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Cymbals of any type used to provide an accent rather than a regular pattern or groove are known as accent cymbals. While any cymbal can be used to provide an accent, the term is applied more correctly to cymbals for which the main purpose is to provide an accent. Accent cymbals include chime cymbals, small-bell domed cymbals or those with a clear sonorous/oriental chime to them like specialized crash and splash cymbals and many china types too, particularly the smaller or thinner ones.
The 88-key Yamaha YPG-535 Portable Grand Piano Keyboard offers you great-feeling graded soft-touch action atop a sturdy, good-looking built-in stand. Its Performance Assistance Technology ensures the Yamaha YPG-535 delivers error-free performances. And the digital piano’s music database provides complete keyboard setups organized by song title. Learn More
The Berklee College of Music in Boston offers training for electric bass players. Electric bass students get private lessons and there is a choice of over 270 ensembles to play in. Specific electric bass courses include funk/fusion styles for bass; slap techniques for electric bass; fingerstyle R&B; five- and six-string electric bass playing (including performing chords); and how to read bass sheet music.[64] Berklee College alumni include Jeff Andrews, Victor Bailey, Jeff Berlin, Michael Manring, and Neil Stubenhaus.[64] The Bass Department has two rooms with bass amps for classes and ten private lesson studios equipped with audio recording gear. Berklee offers instruction for the four-, five-, and six-string electric bass, the fretless bass, and double bass. "Students learn concepts in Latin, funk, Motown, and hip-hop, ... jazz, rock, and fusion."[64]

Bass solos are performed using a range of different techniques, such as plucking or fingerpicking. In the 1960s, The Who's bassist, John Entwistle, performed a bass break on the song "My Generation" using a plectrum. He originally intended to use his fingers, but could not put his plectrum down quickly enough.[citation needed] This is considered as one of the first bass solos in rock music, and also one of the most recognizable. Led Zeppelin's "Good Times Bad Times", the first song on their first album, contains two brief bass solos, occurring after the song's first and third choruses. Queen's bassist, John Deacon, occasionally played bass solos, such as on the song "Liar". Metallica's 1983 debut Kill Em All includes the song "(Anesthesia) Pulling Teeth," consisting entirely of a bass solo played by Cliff Burton.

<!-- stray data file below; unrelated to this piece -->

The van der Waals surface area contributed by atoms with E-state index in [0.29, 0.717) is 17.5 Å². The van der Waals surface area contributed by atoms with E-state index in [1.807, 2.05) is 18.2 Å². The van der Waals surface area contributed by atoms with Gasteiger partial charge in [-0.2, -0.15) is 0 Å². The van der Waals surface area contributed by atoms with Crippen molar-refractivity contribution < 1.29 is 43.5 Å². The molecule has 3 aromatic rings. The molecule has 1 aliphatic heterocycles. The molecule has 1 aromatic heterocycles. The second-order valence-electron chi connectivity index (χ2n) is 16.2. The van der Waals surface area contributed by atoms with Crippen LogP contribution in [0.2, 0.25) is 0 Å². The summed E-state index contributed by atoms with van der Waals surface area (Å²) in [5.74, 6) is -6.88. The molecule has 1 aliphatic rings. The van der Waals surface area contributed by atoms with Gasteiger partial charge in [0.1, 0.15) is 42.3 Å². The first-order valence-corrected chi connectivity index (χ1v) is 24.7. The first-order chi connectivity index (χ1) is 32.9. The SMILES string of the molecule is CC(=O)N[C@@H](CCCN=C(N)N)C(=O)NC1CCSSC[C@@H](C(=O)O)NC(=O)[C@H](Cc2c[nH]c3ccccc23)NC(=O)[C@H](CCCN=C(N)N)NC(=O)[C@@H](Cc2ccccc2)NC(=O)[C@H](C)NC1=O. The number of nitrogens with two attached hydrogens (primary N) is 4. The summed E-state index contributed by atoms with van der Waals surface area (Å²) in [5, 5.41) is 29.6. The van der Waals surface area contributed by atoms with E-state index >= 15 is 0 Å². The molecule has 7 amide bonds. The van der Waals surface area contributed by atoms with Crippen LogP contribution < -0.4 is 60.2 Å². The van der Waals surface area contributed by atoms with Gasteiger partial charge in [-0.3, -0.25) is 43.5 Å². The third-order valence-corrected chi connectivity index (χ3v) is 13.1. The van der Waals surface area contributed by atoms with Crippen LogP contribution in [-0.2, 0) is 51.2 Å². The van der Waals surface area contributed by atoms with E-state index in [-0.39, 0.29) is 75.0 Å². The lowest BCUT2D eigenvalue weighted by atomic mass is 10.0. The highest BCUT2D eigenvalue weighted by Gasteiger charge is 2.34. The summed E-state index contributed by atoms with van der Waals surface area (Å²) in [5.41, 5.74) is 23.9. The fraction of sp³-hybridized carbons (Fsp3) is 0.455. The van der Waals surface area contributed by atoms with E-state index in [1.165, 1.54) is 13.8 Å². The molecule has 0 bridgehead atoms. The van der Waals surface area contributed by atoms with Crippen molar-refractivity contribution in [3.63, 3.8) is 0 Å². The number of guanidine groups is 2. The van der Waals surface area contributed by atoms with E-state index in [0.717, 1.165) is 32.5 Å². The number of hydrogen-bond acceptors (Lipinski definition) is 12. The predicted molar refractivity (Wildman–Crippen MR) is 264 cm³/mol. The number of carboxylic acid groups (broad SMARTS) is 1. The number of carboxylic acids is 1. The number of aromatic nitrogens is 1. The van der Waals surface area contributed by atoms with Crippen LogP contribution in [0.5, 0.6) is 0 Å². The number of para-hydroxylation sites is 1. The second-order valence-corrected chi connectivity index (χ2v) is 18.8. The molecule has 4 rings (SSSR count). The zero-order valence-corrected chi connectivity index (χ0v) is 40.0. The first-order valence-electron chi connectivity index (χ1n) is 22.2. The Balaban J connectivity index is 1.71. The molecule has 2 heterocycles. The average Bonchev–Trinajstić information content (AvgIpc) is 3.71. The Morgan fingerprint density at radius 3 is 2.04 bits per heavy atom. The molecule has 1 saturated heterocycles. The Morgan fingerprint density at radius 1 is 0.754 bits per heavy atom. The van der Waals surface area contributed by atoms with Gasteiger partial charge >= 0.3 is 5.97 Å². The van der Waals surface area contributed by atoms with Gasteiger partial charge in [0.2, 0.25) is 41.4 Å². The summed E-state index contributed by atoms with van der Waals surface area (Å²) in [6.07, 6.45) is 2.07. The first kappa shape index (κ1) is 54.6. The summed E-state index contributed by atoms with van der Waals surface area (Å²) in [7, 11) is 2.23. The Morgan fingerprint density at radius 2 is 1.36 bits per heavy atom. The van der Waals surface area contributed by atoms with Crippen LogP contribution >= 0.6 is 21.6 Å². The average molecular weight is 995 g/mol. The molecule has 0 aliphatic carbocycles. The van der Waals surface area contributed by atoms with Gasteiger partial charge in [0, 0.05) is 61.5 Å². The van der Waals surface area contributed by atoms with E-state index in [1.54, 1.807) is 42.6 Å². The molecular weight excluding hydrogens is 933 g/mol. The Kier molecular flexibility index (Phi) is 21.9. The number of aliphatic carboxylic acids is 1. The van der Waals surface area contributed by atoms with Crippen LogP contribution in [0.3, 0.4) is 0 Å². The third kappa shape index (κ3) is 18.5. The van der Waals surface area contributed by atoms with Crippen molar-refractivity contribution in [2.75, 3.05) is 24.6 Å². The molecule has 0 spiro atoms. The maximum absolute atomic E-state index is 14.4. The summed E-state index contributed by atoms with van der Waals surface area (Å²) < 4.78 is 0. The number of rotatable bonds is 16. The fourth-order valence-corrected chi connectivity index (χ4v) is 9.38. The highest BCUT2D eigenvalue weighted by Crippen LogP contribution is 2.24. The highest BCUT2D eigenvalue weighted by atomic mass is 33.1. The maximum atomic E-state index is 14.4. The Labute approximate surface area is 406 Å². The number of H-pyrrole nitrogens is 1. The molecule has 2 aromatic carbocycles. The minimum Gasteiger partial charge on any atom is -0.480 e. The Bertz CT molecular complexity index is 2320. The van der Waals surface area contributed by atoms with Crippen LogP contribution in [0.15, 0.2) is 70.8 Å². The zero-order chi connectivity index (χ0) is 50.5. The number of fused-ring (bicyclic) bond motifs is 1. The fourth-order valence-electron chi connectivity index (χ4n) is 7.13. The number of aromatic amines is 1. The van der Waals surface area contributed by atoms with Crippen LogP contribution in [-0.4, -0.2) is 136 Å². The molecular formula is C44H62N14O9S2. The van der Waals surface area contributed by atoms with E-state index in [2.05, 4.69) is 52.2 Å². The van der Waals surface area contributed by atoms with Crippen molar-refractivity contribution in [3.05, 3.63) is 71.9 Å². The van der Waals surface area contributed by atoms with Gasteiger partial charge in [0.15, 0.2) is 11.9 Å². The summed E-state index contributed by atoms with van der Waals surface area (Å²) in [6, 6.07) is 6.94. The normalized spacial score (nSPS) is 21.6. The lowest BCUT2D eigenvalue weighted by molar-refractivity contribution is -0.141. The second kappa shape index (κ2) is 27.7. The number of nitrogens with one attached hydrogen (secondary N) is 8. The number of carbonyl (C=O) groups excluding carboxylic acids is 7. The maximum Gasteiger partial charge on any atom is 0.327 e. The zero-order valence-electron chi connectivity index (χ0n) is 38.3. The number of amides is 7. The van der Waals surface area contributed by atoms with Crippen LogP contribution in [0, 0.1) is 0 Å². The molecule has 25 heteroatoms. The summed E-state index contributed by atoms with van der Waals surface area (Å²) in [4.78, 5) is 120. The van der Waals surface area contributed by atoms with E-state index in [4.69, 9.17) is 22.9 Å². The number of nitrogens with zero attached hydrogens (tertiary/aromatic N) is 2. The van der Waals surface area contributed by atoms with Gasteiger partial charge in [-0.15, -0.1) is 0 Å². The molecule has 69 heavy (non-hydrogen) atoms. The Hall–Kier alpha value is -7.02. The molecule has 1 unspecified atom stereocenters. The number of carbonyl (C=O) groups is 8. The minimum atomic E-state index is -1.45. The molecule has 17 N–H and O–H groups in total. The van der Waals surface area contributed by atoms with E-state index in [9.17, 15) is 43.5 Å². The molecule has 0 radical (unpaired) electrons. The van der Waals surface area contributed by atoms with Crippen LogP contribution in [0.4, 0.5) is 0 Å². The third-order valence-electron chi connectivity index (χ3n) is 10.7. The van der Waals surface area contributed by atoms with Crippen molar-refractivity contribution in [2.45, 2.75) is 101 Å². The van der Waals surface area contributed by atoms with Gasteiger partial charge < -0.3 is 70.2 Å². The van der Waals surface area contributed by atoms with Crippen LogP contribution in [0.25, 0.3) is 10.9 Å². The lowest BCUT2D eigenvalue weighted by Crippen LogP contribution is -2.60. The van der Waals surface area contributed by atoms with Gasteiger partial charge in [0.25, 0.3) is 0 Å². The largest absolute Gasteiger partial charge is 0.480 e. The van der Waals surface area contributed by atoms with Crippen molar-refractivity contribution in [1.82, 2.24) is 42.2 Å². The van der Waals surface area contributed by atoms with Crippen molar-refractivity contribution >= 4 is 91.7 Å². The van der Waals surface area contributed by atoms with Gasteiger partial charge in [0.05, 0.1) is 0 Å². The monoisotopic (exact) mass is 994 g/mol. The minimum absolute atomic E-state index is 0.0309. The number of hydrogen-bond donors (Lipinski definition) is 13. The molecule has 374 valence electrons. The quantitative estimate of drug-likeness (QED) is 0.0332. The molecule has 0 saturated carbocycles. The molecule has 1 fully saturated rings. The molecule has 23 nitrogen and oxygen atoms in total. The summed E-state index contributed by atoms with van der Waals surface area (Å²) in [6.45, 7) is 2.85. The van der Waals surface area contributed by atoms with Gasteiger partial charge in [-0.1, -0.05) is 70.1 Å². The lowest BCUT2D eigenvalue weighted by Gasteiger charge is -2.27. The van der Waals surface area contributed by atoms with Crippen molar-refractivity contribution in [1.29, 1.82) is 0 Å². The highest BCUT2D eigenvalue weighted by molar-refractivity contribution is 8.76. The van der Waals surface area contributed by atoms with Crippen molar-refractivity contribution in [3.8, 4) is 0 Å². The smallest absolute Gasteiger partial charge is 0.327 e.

Drummers using electronic drums, drum machines, or hybrid acoustic-electric kits (which blend traditional acoustic drums and cymbals with electronic pads) typically use a monitor speaker, keyboard amplifier or even a small PA system to hear the electronic drum sounds. Even a drummer playing entirely acoustic drums may use a monitor speaker to hear her drums, especially if she is playing in a loud rock or metal band, where there is substantial onstage volume from huge, powerful guitar stacks. Since the drum kit uses the deep bass drum, drummers are often given a large speaker cabinet with a 15" subwoofer to help them monitor their bass drum sound (along with a full-range monitor speaker to hear the rest of their kit). Some sound engineers and drummers prefer to use an electronic vibration system, colloquially known as a "butt shaker" or "throne thumper" to monitor the bass drum, because this lowers the stage volume. With a "butt shaker", the "thump" of each bass drum strike causes a vibration in the drum stool; this way the drummer feels their beat on the posterior, rather than hears it.
We all agreed that the keyboard action felt the most like an acoustic piano. It has what Casio calls “tri-sensor scaled hammer action,” which involves the use of three sensors instead of the usual two. This makes the keyboard more responsive with repeated notes because the key doesn’t need to return to its resting position before being struck again. In our testing, this seemed to allow more musicality than just the on/off trigger switch that most synthesizers use. In the transition into the second half of Liszt’s Hungarian Rhapsody No. 2, for instance, the tri-sensor action will allow you to better control the dynamics of the quickly repeated C-sharp.